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Ukraine to Withdraw Troops From Crimea, Officials Announce

Ukraine is preparing to withdraw its soldiers and their families from Crimea, officials in Kiev announced Wednesday.
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Ukraine is preparing to withdraw its soldiers and their families from Crimea, officials in Kiev announced Wednesday.

Speaking at a press conference, Andriy Parubiy, Secretary of the National Security and Defense Council Ukraine, said that “we are working on a plan to quickly and effectively transport not only military servicemen but also their families to the territory of mainland Ukraine.”

Parubiy said that the ministry of foreign affairs has asked the United Nations to classify Crimea as a demilitarized zone and also called for the withdrawal of Russian troops.

He also said Ukraine will hold military maneuvers with the countries that signed the 1994 Budapest Memorandum. He didn't elaborate.

The document was signed by the U.S., Britain and Russia to guarantee Ukraine's territorial integrity when it surrendered its share of Soviet nuclear arsenals to Russia after the Soviet Union broke up in 1991. Ukraine has accused Russia of breaching the agreement by taking over the Crimean Peninsula.

U.S defense officials were caught off guard by the announcement but quickly pointed out that U.S. and NATO forces have conducted an annual military exercise with Ukrainian forces each July for several years.

Ukraine has been powerless to prevent Russian troops from taking control of Crimea, which Russian President Vladimir Putin annexed on Tuesday.

A day later, masked Russian-speaking troops moved into Ukraine's naval headquarters in the Crimean city of Sevastopol, detaining the head of Ukraine's navy and seizing the facility. They faced no resistance.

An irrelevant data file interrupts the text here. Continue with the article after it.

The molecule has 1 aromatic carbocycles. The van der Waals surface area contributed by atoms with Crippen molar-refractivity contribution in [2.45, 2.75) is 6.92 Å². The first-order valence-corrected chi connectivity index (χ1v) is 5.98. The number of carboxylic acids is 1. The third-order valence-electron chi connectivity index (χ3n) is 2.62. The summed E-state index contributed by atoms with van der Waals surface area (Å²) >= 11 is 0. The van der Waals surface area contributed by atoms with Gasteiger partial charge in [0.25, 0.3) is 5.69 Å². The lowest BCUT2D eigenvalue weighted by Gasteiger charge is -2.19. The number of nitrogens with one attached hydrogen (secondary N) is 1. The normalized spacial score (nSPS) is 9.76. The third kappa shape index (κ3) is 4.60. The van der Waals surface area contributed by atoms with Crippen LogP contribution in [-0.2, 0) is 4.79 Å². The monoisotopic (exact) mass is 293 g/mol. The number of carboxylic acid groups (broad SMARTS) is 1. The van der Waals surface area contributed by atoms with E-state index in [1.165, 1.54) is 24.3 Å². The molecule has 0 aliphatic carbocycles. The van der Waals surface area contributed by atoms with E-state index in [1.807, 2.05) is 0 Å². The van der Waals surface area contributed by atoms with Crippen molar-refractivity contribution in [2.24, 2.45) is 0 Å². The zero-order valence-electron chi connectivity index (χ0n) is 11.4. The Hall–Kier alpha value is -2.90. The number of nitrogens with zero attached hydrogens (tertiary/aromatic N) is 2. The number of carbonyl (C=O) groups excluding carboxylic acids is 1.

Earlier on Wednesday, Acting President of Ukraine Oleksander Turchinov gave the "self-proclaimed government of Crimea" a deadline 3 p.m. ET to release all hostages and stop provocations on the peninsula, according to Turchinov's website.

Meanwhile, senior military officials tell NBC News that “thousands” of Russian troops staged along the Ukrainian border have raised serious concerns at the Pentagon. According to one senior official, while there’s no indication the troops are planning to enter Ukraine, they’re so close they could easily mount an invasion without warning.

“It’s like they’re on a hair trigger,” the official said.

From Russia, Crimea is accessible only by air or sea, so U.S. officials speculate that at some point the Russians may decide to seize a slice of Eastern Ukraine by military force to provide a “land bridge” from Russia to Crimea,

Officials stress that there’s been no discernible change in the number of forces or equipment over the past several days, but their sheer presence has everyone’s attention.

— Hasani Gittens, Peter Jeary and Jim Miklaszewski, with The Associated Press